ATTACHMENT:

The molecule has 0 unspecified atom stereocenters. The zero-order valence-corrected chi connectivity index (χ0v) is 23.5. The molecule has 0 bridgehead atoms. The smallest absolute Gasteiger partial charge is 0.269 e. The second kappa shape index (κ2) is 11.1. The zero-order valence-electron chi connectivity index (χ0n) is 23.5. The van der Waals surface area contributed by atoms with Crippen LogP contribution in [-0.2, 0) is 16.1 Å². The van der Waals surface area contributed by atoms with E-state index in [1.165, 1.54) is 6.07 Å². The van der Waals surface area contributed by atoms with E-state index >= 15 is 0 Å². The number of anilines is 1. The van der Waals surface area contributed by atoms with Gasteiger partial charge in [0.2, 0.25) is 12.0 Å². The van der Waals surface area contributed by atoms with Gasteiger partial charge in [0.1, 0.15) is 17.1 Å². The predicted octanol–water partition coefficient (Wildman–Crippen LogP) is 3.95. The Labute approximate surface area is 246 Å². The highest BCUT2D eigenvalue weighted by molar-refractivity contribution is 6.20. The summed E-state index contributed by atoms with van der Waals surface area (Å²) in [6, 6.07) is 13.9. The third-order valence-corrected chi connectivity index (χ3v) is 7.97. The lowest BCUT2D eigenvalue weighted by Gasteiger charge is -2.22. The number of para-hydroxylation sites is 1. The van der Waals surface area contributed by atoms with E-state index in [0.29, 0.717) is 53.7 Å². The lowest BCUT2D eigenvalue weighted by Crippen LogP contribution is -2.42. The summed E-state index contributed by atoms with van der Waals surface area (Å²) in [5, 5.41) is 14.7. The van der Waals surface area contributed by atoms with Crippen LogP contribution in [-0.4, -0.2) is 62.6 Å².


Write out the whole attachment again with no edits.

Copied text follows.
The molecule has 0 unspecified atom stereocenters. The zero-order valence-corrected chi connectivity index (χ0v) is 23.5. The molecule has 0 bridgehead atoms. The smallest absolute Gasteiger partial charge is 0.269 e. The second kappa shape index (κ2) is 11.1. The zero-order valence-electron chi connectivity index (χ0n) is 23.5. The van der Waals surface area contributed by atoms with Crippen LogP contribution in [-0.2, 0) is 16.1 Å². The van der Waals surface area contributed by atoms with E-state index in [1.165, 1.54) is 6.07 Å². The van der Waals surface area contributed by atoms with E-state index >= 15 is 0 Å². The number of anilines is 1. The van der Waals surface area contributed by atoms with Gasteiger partial charge in [0.2, 0.25) is 12.0 Å². The van der Waals surface area contributed by atoms with Gasteiger partial charge in [0.1, 0.15) is 17.1 Å². The predicted octanol–water partition coefficient (Wildman–Crippen LogP) is 3.95. The Labute approximate surface area is 246 Å². The highest BCUT2D eigenvalue weighted by molar-refractivity contribution is 6.20. The summed E-state index contributed by atoms with van der Waals surface area (Å²) in [6, 6.07) is 13.9. The third-order valence-corrected chi connectivity index (χ3v) is 7.97. The lowest BCUT2D eigenvalue weighted by Gasteiger charge is -2.22. The number of para-hydroxylation sites is 1. The van der Waals surface area contributed by atoms with E-state index in [0.29, 0.717) is 53.7 Å². The lowest BCUT2D eigenvalue weighted by Crippen LogP contribution is -2.42. The summed E-state index contributed by atoms with van der Waals surface area (Å²) in [5, 5.41) is 14.7. The van der Waals surface area contributed by atoms with Crippen LogP contribution in [-0.4, -0.2) is 62.6 Å².